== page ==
I have run Toyos for many years, always satisfied, but not on the C5. The Dunlop seems quieter, and was quite a bit cheaper.
    Last edited by seasink; 23rd November 2018 at 05:52 PM.

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    Majestic Solus, fitted 6 months ago. Haven't shredded yet.$700 fitted from memory.
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    Actually, there are bad tyres on sale if one has wet grip (laterally & under braking) & limit behaviour as criteria of appraisal.

    Browse at this site.

    Tyres by Brand - Tyre Reviews

    What is irrational, I submit, is to fit a merely passable tyre type (on whatever criteria of appraisal are of importance to you) if something demonstrably superior is available for a similar or still acceptable price.

    Some tyre brands do very little well but most tyre brands have strengths & weaknesses & the pattern of these is not the same across their range. Below I recommend a Michelin & a Continental & each tyre is splendid across the board but eespecially good in the wet but each company also produces tyres of very mediocre wet grip (XM2 & CC5 respectively for instance).

    Using your size & the very useful (for price comparisons) Jax site, I'd suggest the following two tyres for consideration. They are currently class leaders on any performance criteria you care to name & until the end of November have a "cash back" price deal which should be attractive.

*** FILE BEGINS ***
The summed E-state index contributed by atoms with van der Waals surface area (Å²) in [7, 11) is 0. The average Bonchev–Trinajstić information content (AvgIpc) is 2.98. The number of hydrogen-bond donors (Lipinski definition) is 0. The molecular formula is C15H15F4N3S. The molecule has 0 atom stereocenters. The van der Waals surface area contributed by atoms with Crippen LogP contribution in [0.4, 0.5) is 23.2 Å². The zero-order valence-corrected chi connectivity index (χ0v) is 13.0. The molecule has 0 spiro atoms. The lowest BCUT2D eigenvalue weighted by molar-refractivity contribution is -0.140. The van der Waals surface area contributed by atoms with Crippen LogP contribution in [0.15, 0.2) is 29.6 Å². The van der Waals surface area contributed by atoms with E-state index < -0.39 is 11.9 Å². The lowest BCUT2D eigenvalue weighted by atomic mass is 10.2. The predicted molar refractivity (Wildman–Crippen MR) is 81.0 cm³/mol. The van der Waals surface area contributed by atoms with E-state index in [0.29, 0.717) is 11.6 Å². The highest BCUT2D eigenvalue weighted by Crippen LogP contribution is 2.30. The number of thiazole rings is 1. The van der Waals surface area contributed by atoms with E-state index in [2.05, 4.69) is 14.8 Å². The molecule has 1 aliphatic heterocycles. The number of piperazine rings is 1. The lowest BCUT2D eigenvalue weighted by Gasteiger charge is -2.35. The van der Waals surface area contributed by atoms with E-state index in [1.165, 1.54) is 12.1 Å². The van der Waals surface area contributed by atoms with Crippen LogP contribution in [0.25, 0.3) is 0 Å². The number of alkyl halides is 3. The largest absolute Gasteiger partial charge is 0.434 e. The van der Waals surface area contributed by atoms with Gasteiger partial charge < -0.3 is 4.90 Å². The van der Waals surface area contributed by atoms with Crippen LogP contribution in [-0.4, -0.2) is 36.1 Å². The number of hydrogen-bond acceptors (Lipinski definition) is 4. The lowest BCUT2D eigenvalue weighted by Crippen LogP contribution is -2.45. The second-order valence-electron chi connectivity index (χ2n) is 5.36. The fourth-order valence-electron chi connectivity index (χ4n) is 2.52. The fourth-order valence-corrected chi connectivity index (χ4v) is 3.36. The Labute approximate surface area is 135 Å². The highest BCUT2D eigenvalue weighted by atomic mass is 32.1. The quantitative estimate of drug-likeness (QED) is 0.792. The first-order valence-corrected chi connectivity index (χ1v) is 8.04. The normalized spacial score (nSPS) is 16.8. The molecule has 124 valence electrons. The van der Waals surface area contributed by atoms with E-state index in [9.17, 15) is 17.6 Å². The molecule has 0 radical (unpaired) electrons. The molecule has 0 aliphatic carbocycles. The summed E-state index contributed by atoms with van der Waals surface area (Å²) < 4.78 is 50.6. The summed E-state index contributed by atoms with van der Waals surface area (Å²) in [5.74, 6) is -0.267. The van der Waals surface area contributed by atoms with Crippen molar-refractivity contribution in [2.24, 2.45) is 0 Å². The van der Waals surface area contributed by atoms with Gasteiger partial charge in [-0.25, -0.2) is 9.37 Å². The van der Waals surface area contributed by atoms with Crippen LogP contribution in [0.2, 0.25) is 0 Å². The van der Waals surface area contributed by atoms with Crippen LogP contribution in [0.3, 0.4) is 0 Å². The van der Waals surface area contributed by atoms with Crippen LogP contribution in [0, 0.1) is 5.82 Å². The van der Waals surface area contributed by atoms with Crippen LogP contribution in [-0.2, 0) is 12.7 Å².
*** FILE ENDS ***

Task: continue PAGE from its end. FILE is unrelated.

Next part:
http://www.jaxtyres.com.au/tyres/siz...5r18?limit=100

    The tyres are Michelin's PilotSport 4 & Continental's PremiumContact6, In this case, my choice would be the Michelin (see the tests on the Tyre Reviews site) but each is ahead of anything else in its class.

    There are other good tyres available but nothing better &, with one exception, I can't see why one would bother fitting them (especially given the Michelin & Continental current deal). The exception?

    A step down but still a very good tyre indeed & withan even better deal is Bridgestone's Potenza RE003.

    There are six Kumho types available but each is inferior to these 3 (notably in wet grip) as is any Toyo or Dunlop (except the RT2 which would cost more for no gain).

    So, for 200 each get the PS4 or PC6 or save about 25 bucks each & get the RE003.

    cheers! Peter
    Last edited by 4cvg; 24th November 2018 at 02:25 AM.
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    Quote Originally Posted by 4cvg View Post
    Actually, there are bad tyres on sale if one has wet grip (laterally & under braking) & limit behaviour as criteria of appraisal.

    Browse at this site.

    Tyres by Brand - Tyre Reviews

    What is irrational, I submit, is to fit a merely passable tyre type (on whatever criteria of appraisal are of importance to you) if something demonstrably superior is available for a similar or still acceptable price.

    Some tyre brands do very little well but most tyre brands have strengths & weaknesses & the pattern of these is not the same across their range. Below I recommend a Michelin & a Continental & each tyre is splendid across the board but eespecially good in the wet but each company also produces tyres of very mediocre wet grip (XM2 & CC5 respectively for instance).

    Using your size & the very useful (for price comparisons) Jax site, I'd suggest the following two tyres for consideration. They are currently class leaders on any performance criteria you care to name & until the end of November have a "cash back" price deal which should be attractive.

    http://www.jaxtyres.com.au/tyres/siz...5r18?limit=100